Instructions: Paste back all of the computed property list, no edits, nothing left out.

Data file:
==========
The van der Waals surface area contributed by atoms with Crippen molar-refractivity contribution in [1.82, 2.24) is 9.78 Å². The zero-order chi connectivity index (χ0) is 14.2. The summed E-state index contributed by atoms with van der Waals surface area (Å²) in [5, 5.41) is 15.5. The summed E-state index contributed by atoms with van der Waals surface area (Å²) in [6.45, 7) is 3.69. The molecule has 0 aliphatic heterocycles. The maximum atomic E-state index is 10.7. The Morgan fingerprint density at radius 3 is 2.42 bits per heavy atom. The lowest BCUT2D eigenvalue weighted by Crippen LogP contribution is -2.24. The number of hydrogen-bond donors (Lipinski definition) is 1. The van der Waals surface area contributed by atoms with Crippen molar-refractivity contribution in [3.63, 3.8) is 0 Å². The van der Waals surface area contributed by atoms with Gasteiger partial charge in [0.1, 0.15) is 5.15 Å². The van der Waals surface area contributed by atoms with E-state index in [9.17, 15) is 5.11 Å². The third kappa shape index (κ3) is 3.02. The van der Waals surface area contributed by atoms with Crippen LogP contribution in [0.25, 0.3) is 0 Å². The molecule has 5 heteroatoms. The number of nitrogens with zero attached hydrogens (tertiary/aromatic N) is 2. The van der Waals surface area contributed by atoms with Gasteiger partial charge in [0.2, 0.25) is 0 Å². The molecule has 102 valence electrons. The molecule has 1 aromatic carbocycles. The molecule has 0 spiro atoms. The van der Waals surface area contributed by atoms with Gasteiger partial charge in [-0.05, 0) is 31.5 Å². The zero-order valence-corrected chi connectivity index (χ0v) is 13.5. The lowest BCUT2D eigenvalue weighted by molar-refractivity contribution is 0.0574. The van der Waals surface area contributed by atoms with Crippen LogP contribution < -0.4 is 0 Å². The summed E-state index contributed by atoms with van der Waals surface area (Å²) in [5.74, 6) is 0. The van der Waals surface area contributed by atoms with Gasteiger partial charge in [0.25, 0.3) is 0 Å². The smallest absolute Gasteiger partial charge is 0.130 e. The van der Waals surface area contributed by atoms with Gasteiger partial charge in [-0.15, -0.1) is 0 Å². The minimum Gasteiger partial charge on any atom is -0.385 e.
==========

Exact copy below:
The van der Waals surface area contributed by atoms with Crippen molar-refractivity contribution in [1.82, 2.24) is 9.78 Å². The zero-order chi connectivity index (χ0) is 14.2. The summed E-state index contributed by atoms with van der Waals surface area (Å²) in [5, 5.41) is 15.5. The summed E-state index contributed by atoms with van der Waals surface area (Å²) in [6.45, 7) is 3.69. The molecule has 0 aliphatic heterocycles. The maximum atomic E-state index is 10.7. The Morgan fingerprint density at radius 3 is 2.42 bits per heavy atom. The lowest BCUT2D eigenvalue weighted by Crippen LogP contribution is -2.24. The number of hydrogen-bond donors (Lipinski definition) is 1. The van der Waals surface area contributed by atoms with Crippen molar-refractivity contribution in [3.63, 3.8) is 0 Å². The van der Waals surface area contributed by atoms with Gasteiger partial charge in [0.1, 0.15) is 5.15 Å². The van der Waals surface area contributed by atoms with E-state index in [9.17, 15) is 5.11 Å². The third kappa shape index (κ3) is 3.02. The van der Waals surface area contributed by atoms with Crippen LogP contribution in [0.25, 0.3) is 0 Å². The molecule has 5 heteroatoms. The number of nitrogens with zero attached hydrogens (tertiary/aromatic N) is 2. The van der Waals surface area contributed by atoms with Gasteiger partial charge in [0.2, 0.25) is 0 Å². The molecule has 102 valence electrons. The molecule has 1 aromatic carbocycles. The molecule has 0 spiro atoms. The van der Waals surface area contributed by atoms with Gasteiger partial charge in [-0.05, 0) is 31.5 Å². The zero-order valence-corrected chi connectivity index (χ0v) is 13.5. The lowest BCUT2D eigenvalue weighted by molar-refractivity contribution is 0.0574. The van der Waals surface area contributed by atoms with Crippen LogP contribution < -0.4 is 0 Å². The summed E-state index contributed by atoms with van der Waals surface area (Å²) in [5.74, 6) is 0. The van der Waals surface area contributed by atoms with Gasteiger partial charge in [0.25, 0.3) is 0 Å². The smallest absolute Gasteiger partial charge is 0.130 e. The van der Waals surface area contributed by atoms with Gasteiger partial charge in [-0.15, -0.1) is 0 Å². The minimum Gasteiger partial charge on any atom is -0.385 e.